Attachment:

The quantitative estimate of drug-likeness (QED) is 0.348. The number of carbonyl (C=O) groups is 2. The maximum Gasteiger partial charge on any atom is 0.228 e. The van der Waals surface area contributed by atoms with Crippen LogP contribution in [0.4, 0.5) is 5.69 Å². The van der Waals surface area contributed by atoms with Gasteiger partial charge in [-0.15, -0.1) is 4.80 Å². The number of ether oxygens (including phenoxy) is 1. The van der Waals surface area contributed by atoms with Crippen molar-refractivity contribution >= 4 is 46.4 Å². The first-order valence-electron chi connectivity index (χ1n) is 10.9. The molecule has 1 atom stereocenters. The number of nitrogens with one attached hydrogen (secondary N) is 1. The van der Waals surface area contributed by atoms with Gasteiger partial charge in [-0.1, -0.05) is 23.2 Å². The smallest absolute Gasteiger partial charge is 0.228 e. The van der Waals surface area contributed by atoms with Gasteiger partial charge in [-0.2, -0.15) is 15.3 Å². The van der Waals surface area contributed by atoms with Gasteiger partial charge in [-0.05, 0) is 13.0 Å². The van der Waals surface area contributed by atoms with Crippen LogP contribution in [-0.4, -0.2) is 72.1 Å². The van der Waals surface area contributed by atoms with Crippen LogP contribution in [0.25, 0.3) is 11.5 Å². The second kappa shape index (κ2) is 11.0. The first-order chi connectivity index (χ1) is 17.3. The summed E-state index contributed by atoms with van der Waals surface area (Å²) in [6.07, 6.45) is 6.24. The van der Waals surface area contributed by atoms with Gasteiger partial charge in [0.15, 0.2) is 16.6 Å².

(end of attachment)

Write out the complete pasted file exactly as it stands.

The quantitative estimate of drug-likeness (QED) is 0.348. The number of carbonyl (C=O) groups is 2. The maximum Gasteiger partial charge on any atom is 0.228 e. The van der Waals surface area contributed by atoms with Crippen LogP contribution in [0.4, 0.5) is 5.69 Å². The van der Waals surface area contributed by atoms with Gasteiger partial charge in [-0.15, -0.1) is 4.80 Å². The number of ether oxygens (including phenoxy) is 1. The van der Waals surface area contributed by atoms with Crippen molar-refractivity contribution >= 4 is 46.4 Å². The first-order valence-electron chi connectivity index (χ1n) is 10.9. The molecule has 1 atom stereocenters. The number of nitrogens with one attached hydrogen (secondary N) is 1. The van der Waals surface area contributed by atoms with Gasteiger partial charge in [-0.1, -0.05) is 23.2 Å². The smallest absolute Gasteiger partial charge is 0.228 e. The van der Waals surface area contributed by atoms with Gasteiger partial charge in [-0.2, -0.15) is 15.3 Å². The van der Waals surface area contributed by atoms with Gasteiger partial charge in [-0.05, 0) is 13.0 Å². The van der Waals surface area contributed by atoms with Crippen LogP contribution in [-0.4, -0.2) is 72.1 Å². The van der Waals surface area contributed by atoms with Crippen LogP contribution in [0.25, 0.3) is 11.5 Å². The second kappa shape index (κ2) is 11.0. The first-order chi connectivity index (χ1) is 17.3. The summed E-state index contributed by atoms with van der Waals surface area (Å²) in [6.07, 6.45) is 6.24. The van der Waals surface area contributed by atoms with Gasteiger partial charge in [0.15, 0.2) is 16.6 Å².